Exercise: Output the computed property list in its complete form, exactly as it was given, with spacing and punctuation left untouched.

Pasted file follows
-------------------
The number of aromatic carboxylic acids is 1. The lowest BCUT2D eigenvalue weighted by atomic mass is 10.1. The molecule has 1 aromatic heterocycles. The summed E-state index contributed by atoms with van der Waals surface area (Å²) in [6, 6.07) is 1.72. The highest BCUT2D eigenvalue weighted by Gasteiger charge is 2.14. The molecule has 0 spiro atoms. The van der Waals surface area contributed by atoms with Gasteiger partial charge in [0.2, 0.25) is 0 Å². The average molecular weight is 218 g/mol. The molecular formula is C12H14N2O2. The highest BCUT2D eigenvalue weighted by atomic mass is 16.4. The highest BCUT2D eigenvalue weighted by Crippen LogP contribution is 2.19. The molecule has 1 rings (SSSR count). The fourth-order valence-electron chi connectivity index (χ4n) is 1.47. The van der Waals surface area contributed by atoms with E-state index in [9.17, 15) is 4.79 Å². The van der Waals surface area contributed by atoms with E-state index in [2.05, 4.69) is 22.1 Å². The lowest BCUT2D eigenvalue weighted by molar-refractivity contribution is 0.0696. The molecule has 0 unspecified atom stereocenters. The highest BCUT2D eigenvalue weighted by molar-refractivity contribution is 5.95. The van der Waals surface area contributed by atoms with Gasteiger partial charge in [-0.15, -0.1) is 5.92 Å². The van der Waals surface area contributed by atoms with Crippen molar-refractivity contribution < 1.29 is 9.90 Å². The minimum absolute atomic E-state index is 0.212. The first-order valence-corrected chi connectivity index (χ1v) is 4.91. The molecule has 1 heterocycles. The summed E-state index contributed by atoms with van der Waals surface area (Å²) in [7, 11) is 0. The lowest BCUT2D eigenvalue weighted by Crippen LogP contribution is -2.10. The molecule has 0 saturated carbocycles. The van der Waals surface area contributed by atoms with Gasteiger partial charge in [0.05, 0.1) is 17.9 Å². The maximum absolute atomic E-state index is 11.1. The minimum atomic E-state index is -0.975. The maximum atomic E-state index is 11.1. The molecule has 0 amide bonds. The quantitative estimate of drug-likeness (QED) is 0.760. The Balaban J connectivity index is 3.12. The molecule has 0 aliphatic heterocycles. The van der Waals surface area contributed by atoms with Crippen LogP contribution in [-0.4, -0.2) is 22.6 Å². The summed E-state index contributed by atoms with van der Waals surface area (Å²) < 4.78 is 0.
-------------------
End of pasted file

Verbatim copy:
The number of aromatic carboxylic acids is 1. The lowest BCUT2D eigenvalue weighted by atomic mass is 10.1. The molecule has 1 aromatic heterocycles. The summed E-state index contributed by atoms with van der Waals surface area (Å²) in [6, 6.07) is 1.72. The highest BCUT2D eigenvalue weighted by Gasteiger charge is 2.14. The molecule has 0 spiro atoms. The van der Waals surface area contributed by atoms with Gasteiger partial charge in [0.2, 0.25) is 0 Å². The average molecular weight is 218 g/mol. The molecular formula is C12H14N2O2. The highest BCUT2D eigenvalue weighted by atomic mass is 16.4. The highest BCUT2D eigenvalue weighted by Crippen LogP contribution is 2.19. The molecule has 1 rings (SSSR count). The fourth-order valence-electron chi connectivity index (χ4n) is 1.47. The van der Waals surface area contributed by atoms with E-state index in [9.17, 15) is 4.79 Å². The van der Waals surface area contributed by atoms with E-state index in [2.05, 4.69) is 22.1 Å². The lowest BCUT2D eigenvalue weighted by molar-refractivity contribution is 0.0696. The molecule has 0 unspecified atom stereocenters. The highest BCUT2D eigenvalue weighted by molar-refractivity contribution is 5.95. The van der Waals surface area contributed by atoms with Gasteiger partial charge in [-0.15, -0.1) is 5.92 Å². The van der Waals surface area contributed by atoms with Crippen molar-refractivity contribution < 1.29 is 9.90 Å². The minimum absolute atomic E-state index is 0.212. The first-order valence-corrected chi connectivity index (χ1v) is 4.91. The molecule has 1 heterocycles. The summed E-state index contributed by atoms with van der Waals surface area (Å²) in [7, 11) is 0. The lowest BCUT2D eigenvalue weighted by Crippen LogP contribution is -2.10. The molecule has 0 saturated carbocycles. The van der Waals surface area contributed by atoms with Gasteiger partial charge in [0.05, 0.1) is 17.9 Å². The maximum absolute atomic E-state index is 11.1. The minimum atomic E-state index is -0.975. The maximum atomic E-state index is 11.1. The molecule has 0 amide bonds. The quantitative estimate of drug-likeness (QED) is 0.760. The Balaban J connectivity index is 3.12. The molecule has 0 aliphatic heterocycles. The van der Waals surface area contributed by atoms with Crippen LogP contribution in [-0.4, -0.2) is 22.6 Å². The summed E-state index contributed by atoms with van der Waals surface area (Å²) < 4.78 is 0.